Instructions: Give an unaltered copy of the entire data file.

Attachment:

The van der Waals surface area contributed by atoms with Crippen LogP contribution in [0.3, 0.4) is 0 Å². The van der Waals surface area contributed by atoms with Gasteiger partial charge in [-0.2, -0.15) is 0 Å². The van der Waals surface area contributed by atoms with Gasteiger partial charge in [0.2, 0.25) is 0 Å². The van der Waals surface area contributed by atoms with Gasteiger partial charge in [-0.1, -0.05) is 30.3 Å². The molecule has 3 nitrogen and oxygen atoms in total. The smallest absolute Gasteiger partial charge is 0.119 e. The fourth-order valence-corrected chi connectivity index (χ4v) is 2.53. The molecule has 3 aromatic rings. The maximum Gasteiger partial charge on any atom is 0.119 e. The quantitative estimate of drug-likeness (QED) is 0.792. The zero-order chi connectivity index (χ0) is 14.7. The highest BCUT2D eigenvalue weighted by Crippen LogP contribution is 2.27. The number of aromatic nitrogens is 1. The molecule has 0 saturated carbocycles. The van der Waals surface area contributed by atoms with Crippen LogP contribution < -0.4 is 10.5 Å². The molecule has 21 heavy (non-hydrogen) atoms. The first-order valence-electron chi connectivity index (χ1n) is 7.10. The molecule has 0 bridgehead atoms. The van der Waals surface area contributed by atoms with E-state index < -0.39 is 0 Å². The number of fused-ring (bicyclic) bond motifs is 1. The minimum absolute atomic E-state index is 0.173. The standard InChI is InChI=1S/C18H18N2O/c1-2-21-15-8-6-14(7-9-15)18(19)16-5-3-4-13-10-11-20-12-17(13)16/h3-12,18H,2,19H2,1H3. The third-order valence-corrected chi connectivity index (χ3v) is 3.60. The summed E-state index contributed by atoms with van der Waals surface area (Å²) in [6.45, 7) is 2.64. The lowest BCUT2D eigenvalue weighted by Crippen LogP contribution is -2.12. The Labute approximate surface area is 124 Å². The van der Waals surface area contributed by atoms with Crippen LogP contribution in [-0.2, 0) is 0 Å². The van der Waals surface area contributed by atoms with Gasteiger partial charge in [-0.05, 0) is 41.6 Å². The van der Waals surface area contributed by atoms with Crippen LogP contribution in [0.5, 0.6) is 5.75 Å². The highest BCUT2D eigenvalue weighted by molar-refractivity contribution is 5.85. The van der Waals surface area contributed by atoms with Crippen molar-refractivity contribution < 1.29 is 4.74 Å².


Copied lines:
The van der Waals surface area contributed by atoms with Crippen LogP contribution in [0.3, 0.4) is 0 Å². The van der Waals surface area contributed by atoms with Gasteiger partial charge in [-0.2, -0.15) is 0 Å². The van der Waals surface area contributed by atoms with Gasteiger partial charge in [0.2, 0.25) is 0 Å². The van der Waals surface area contributed by atoms with Gasteiger partial charge in [-0.1, -0.05) is 30.3 Å². The molecule has 3 nitrogen and oxygen atoms in total. The smallest absolute Gasteiger partial charge is 0.119 e. The fourth-order valence-corrected chi connectivity index (χ4v) is 2.53. The molecule has 3 aromatic rings. The maximum Gasteiger partial charge on any atom is 0.119 e. The quantitative estimate of drug-likeness (QED) is 0.792. The zero-order chi connectivity index (χ0) is 14.7. The highest BCUT2D eigenvalue weighted by Crippen LogP contribution is 2.27. The number of aromatic nitrogens is 1. The molecule has 0 saturated carbocycles. The van der Waals surface area contributed by atoms with Crippen LogP contribution < -0.4 is 10.5 Å². The molecule has 21 heavy (non-hydrogen) atoms. The first-order valence-electron chi connectivity index (χ1n) is 7.10. The molecule has 0 bridgehead atoms. The van der Waals surface area contributed by atoms with E-state index < -0.39 is 0 Å². The number of fused-ring (bicyclic) bond motifs is 1. The minimum absolute atomic E-state index is 0.173. The standard InChI is InChI=1S/C18H18N2O/c1-2-21-15-8-6-14(7-9-15)18(19)16-5-3-4-13-10-11-20-12-17(13)16/h3-12,18H,2,19H2,1H3. The third-order valence-corrected chi connectivity index (χ3v) is 3.60. The summed E-state index contributed by atoms with van der Waals surface area (Å²) in [6.45, 7) is 2.64. The lowest BCUT2D eigenvalue weighted by Crippen LogP contribution is -2.12. The Labute approximate surface area is 124 Å². The van der Waals surface area contributed by atoms with Crippen LogP contribution in [-0.2, 0) is 0 Å². The van der Waals surface area contributed by atoms with Gasteiger partial charge in [-0.05, 0) is 41.6 Å². The van der Waals surface area contributed by atoms with Crippen LogP contribution in [0.5, 0.6) is 5.75 Å². The highest BCUT2D eigenvalue weighted by molar-refractivity contribution is 5.85. The van der Waals surface area contributed by atoms with Crippen molar-refractivity contribution < 1.29 is 4.74 Å².